October 14, 2005

Book Review

Late archbishop’s stewardship message
calls us to conversion

What Do I Own and What Owns Me
Daniel Conway
Twenty-Third Publications
72 pages, $12.95
With DVD

Reviewed by Fr. Daniel J. Mahan

Eight years after his untimely death in 1997, participants in a stewardship institute watch a videotape and hang on his every word. His name is honored by the award given annually to the parish that leads the world in stewardship education. In the sprawling suburbs of Seattle, 450 students attend the school that bears his name: Archbishop Thomas J. Murphy High School.

As chairman of the U.S. Conference of Catholic bishops’ Ad Hoc Committee on Stewardship, Archbishop Murphy oversaw the writing of the document that would become the best-selling pastoral letter in history, Stewardship: A Disciple’s Response. Subsequently, Archbishop Murphy traveled the country promoting the pastoral letter, often speaking on his day off and taking a late flight home.

His message was simple, but compelling: The Church will have the fiscal and human resources necessary for her mission only to the extent that the virtue of stewardship is promoted. Good things happen when individuals, families, parishes and dioceses practice good stewardship of the many gifts that God has bestowed. Gratitude to God begets a sense of responsibility and accountability. Proper use of God’s gifts naturally entails sharing those gifts generously with others and with the Church. Through this dynamic, the good steward makes a return to the Lord with increase.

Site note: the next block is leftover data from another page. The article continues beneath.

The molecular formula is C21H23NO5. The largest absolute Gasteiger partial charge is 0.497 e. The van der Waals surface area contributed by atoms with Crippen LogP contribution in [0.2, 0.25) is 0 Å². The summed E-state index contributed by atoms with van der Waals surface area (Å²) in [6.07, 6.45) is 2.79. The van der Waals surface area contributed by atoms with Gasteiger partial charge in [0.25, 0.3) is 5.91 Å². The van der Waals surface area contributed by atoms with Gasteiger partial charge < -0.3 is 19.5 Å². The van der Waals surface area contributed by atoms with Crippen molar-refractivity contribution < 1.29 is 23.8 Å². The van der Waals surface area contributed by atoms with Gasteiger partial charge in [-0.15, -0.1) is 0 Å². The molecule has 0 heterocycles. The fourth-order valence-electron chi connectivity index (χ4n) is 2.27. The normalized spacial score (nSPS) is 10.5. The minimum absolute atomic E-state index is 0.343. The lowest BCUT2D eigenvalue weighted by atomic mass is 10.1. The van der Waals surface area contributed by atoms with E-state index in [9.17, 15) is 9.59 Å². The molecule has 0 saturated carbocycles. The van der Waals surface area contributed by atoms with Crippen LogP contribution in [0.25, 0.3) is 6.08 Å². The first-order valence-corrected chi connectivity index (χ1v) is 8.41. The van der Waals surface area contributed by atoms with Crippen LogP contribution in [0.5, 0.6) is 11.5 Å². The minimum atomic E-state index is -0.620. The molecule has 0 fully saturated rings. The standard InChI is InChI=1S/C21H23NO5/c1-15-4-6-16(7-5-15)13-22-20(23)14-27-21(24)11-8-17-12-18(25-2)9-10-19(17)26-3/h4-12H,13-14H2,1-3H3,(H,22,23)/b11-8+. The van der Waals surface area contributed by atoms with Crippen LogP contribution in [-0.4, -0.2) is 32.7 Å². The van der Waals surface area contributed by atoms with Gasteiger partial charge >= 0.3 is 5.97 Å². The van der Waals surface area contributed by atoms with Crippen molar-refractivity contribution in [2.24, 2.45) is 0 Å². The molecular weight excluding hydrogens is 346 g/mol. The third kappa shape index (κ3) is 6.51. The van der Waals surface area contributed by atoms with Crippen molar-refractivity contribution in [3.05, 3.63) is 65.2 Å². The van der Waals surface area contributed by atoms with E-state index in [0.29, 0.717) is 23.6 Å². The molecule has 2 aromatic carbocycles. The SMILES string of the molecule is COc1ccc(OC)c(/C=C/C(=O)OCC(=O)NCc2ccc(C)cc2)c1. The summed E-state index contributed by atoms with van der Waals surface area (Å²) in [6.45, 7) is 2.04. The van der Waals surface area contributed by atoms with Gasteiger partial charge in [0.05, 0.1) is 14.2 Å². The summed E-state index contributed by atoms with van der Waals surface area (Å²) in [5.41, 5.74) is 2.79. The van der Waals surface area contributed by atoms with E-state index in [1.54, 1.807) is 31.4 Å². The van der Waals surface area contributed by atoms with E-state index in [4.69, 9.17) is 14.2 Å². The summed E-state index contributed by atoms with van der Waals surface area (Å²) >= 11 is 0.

Daniel Conway documents Archbishop Murphy’s legacy to the stewardship movement in his new book, What Do I Own and What Owns Me (2005, Twenty-Third Publications). He recounts the way in which Archbishop Murphy addressed hundreds of groups: always passionate about his subject and easily disarming even the most skeptical listener with his Irish wit and love of stories. Many of these stories are presented verbatim as sidebars in the book.

Archbishop Murphy made clear that the lessons of good stewardship rest on three fundamental convictions.

First, stewardship is essential to Christian discipleship, not incidental to it. Every follower of Jesus is called to good stewardship: to make a conscious, firm decision, carried out in action, to follow the Lord without counting the cost. “At its heart, stewardship is counter-cultural. It is a way of life that frequently contradicts values that are communicated day-in and day-out in advertising and the entertainment media” (p. 27).

Second, one does not become a good steward by a single action or by a series of actions. Rather, the seeds of stewardship, which are sown at baptism, must be nurtured and grown over an entire lifetime” (p. 30). Stewardship is not a quick-fix for the needs of the Church. It is a way of life, a deep-rooted consciousness about the need to give and share our gifts in proportion to how we have been blessed.